Pistons' Cade Cunningham suffers 'very mild' ankle injury at training camp
Detroit — It’s just an ankle injury, but the Pistons aren’t taking any chances.
Cade Cunningham, the Pistons’ No. 1 pick in the draft, sustained a mild ankle injury during training camp this week. Coach Dwane Casey said that it’s not a serious bruise, but that the team is being cautious with Cunningham ahead of next week's preseason opener.
“Health-wise, just like any other training camp, you're going to have nicks and bruises and turned ankles, but nothing is at all serious — zero,” Casey said Friday. “Cade has a turned ankle. It's very mild, but we're going to be cautious, just to make sure that he recovers before next week.”
Cunningham has been on the court doing light shooting drills this week during the portions that have been open to media. Casey said there is some swelling with Cunningham’s ankle — what Casey deemed a “typical turned ankle” — and Cunningham didn’t appear to have any outward difficulty during the shooting drills.
Cunningham played well during the NBA Summer League in Las Vegas and earned the All-Summer League second-team honors. He’s projected to be a starter when the preseason games begin on Wednesday at Little Caesars Arena against the San Antonio Spurs.
Casey said that Frank Jackson also sustained a mild ankle sprain, but it doesn’t seem to be serious either.
As Cunningham gets ready for his first NBA action besides Summer League, there has been some work with refining his shooting mechanics. Cunningham shot 40% on 3-pointers in his only season at Oklahoma State, so there’s no reason to tinker with it too much.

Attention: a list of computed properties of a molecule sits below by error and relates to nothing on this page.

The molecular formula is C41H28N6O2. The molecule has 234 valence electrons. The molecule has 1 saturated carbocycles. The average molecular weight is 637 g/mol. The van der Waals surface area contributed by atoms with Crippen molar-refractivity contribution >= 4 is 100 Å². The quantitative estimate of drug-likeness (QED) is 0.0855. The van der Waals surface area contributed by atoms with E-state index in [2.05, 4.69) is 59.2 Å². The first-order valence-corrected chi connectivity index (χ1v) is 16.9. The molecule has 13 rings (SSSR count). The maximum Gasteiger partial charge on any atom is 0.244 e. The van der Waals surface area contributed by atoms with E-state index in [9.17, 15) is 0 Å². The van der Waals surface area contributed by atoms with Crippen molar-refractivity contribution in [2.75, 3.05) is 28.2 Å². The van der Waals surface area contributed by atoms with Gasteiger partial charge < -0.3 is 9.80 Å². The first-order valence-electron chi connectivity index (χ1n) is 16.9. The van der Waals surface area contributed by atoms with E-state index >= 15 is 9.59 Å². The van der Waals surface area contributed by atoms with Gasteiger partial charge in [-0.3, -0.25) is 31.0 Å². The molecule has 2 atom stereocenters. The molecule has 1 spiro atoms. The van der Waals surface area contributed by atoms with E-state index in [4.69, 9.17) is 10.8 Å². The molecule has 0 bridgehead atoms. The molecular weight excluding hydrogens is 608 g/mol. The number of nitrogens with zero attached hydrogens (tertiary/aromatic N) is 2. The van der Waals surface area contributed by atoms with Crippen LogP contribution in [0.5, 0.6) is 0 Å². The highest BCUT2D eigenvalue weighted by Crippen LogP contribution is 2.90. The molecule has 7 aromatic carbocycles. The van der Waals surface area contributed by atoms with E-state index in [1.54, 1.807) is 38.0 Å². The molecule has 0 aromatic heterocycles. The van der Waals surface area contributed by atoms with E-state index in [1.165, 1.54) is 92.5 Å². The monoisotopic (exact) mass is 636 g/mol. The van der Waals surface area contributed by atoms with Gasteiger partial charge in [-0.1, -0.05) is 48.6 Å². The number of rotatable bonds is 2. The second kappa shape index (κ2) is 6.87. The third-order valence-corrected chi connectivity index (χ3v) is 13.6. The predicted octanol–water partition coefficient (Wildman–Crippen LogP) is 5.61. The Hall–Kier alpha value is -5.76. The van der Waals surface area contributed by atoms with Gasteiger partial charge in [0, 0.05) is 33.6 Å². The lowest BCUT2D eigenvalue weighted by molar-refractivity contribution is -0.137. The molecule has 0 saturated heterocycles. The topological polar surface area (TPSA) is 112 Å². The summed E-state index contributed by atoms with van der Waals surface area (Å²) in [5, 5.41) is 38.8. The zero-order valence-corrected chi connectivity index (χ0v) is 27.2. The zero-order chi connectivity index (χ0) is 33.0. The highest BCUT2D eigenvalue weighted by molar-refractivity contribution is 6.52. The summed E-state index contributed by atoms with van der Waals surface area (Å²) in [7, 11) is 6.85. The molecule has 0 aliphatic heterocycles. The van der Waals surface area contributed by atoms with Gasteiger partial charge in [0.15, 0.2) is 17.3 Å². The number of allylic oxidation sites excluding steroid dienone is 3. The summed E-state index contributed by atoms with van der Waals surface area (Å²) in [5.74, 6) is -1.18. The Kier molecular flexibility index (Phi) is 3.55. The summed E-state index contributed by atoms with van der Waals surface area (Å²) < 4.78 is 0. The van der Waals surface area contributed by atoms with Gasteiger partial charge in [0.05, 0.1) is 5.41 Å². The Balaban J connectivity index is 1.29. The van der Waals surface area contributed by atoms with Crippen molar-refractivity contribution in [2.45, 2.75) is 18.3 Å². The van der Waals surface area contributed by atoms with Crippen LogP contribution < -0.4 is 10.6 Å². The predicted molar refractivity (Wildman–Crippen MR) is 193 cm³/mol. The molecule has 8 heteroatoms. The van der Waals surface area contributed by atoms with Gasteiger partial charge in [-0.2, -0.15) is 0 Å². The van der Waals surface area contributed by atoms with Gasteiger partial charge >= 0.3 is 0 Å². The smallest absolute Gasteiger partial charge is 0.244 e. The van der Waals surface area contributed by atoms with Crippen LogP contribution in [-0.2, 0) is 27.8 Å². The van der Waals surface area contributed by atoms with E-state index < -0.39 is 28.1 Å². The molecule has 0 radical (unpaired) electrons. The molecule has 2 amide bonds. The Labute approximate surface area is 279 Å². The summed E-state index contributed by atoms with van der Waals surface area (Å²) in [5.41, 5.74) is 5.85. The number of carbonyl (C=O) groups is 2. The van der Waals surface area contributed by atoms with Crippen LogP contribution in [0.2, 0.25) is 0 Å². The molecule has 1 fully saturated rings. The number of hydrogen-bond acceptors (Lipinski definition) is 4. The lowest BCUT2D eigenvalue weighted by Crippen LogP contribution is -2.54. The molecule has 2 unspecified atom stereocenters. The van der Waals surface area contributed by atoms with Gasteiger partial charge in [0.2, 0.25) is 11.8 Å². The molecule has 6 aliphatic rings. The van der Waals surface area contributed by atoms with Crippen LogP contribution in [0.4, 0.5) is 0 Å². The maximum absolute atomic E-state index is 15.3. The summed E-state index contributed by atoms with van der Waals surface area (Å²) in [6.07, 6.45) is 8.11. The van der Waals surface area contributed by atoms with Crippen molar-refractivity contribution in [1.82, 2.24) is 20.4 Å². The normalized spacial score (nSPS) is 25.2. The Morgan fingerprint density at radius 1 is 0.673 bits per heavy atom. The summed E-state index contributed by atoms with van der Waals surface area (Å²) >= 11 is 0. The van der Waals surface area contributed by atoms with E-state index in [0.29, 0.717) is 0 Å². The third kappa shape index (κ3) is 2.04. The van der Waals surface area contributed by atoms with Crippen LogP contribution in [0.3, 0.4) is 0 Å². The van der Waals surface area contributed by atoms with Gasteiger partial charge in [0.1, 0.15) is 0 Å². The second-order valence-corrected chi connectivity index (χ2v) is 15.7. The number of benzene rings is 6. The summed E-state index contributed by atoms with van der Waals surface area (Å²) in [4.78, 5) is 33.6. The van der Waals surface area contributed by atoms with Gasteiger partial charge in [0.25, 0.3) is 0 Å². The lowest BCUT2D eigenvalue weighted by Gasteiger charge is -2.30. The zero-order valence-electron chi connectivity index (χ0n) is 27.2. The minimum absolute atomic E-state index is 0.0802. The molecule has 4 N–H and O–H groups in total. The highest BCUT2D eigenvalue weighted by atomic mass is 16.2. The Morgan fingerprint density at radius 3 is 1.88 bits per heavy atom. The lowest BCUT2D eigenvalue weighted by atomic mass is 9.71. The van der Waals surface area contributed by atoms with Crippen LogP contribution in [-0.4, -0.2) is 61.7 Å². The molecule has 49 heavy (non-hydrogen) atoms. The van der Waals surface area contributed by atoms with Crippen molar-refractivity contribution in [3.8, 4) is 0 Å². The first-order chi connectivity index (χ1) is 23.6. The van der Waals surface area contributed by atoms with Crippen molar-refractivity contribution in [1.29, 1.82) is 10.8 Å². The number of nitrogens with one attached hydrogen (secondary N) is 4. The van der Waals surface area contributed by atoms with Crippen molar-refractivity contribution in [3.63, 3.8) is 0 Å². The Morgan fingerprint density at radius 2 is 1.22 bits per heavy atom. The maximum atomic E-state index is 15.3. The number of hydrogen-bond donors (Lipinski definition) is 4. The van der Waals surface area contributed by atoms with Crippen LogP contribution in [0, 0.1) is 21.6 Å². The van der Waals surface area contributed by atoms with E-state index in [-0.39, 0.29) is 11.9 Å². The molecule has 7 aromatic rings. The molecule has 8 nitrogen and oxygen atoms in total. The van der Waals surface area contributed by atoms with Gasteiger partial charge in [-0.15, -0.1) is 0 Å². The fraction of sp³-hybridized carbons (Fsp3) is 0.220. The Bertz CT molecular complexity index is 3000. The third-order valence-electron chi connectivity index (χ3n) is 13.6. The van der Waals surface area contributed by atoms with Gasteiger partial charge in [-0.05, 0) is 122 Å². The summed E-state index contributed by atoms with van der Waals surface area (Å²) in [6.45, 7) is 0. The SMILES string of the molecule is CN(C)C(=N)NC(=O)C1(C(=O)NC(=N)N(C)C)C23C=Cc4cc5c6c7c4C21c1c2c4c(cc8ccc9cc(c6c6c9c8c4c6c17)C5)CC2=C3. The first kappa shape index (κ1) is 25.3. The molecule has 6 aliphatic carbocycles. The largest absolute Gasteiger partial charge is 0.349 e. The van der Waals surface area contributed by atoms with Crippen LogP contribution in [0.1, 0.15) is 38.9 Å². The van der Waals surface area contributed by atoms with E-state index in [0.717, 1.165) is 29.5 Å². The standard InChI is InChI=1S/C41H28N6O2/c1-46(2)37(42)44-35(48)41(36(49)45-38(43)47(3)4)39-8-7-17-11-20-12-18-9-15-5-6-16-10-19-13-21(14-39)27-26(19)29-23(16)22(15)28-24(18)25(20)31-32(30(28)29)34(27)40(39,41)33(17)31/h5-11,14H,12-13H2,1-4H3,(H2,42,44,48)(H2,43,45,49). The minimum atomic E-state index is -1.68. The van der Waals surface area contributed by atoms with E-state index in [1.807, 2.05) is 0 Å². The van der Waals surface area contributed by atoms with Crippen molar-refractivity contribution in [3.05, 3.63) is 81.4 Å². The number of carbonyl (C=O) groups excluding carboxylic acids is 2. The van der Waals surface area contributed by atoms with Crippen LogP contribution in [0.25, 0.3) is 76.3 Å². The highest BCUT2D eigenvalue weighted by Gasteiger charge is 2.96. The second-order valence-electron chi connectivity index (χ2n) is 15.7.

Former Michigan coach John Beilein, who is a player development coach with the Pistons, is looking to bring some of the heralded 3-point shooting that his teams have had. Beilein has been working with Cunningham on raising the release point on his shot.
“The only thing with Cade is getting his release up higher, which he does. You would think that he has trouble getting it off, but he's demonstrated that he does not do it perfectly every time, but he still gets it off,” Casey said. “He's one of those players that (his shot) doesn't look perfect, but it goes in. The one thing that John's been working with him on is just getting it up higher — that's about it, because everything else is perfect and he's got the size and length.”
Cunningham’s shooting in Summer League, including a breakout game with seven made 3-pointers, wasn’t a concern at all. But as the rookie gets ready to open the preseason, the coaches want to try to work on some small things that won’t mess with the rest of his shooting.
It’s not about fixing anything; rather, it’s about making simple changes that can have an immediate impact.
“The one thing when you do (work with the shot) is you don't want to break a guy's shot down this close to the season, just tearing it all the way down,” Casey said. “That's not tearing it all the way down — that's just a little adjustment, more so than anything else.
“I've had guys where you just bring it all the way down to how he puts the ball in his hand and all that — and it's not that at all.”
Laying the framework
With the preseason opener on the horizon, the Pistons continue to work on some of the fine nuances of their defensive schemes. It’s only the first of their four-game schedule, but trying to get everything perfected in the beginning isn’t the priority. It’s just getting the framework down and then improving as the preseason goes on.
Casey noted that the individual summer workouts are about improving on offense and the team things in the preseason are more about getting better defensively. It’s ramped up in the first week of training camp and with a few more practices, it’s getting close to a dress rehearsal.
“We've got our zone in and we're working on our zone but not completely yet, and I really don't feel comfortable yet. The last thing we're going to start getting into is our zone offense and our press offense, and that's coming along, but not completely there yet,” Casey said. “That's where you start getting nervous, but we still have some time. Even if you don't have it all in by the first exhibition game, you still have some time.”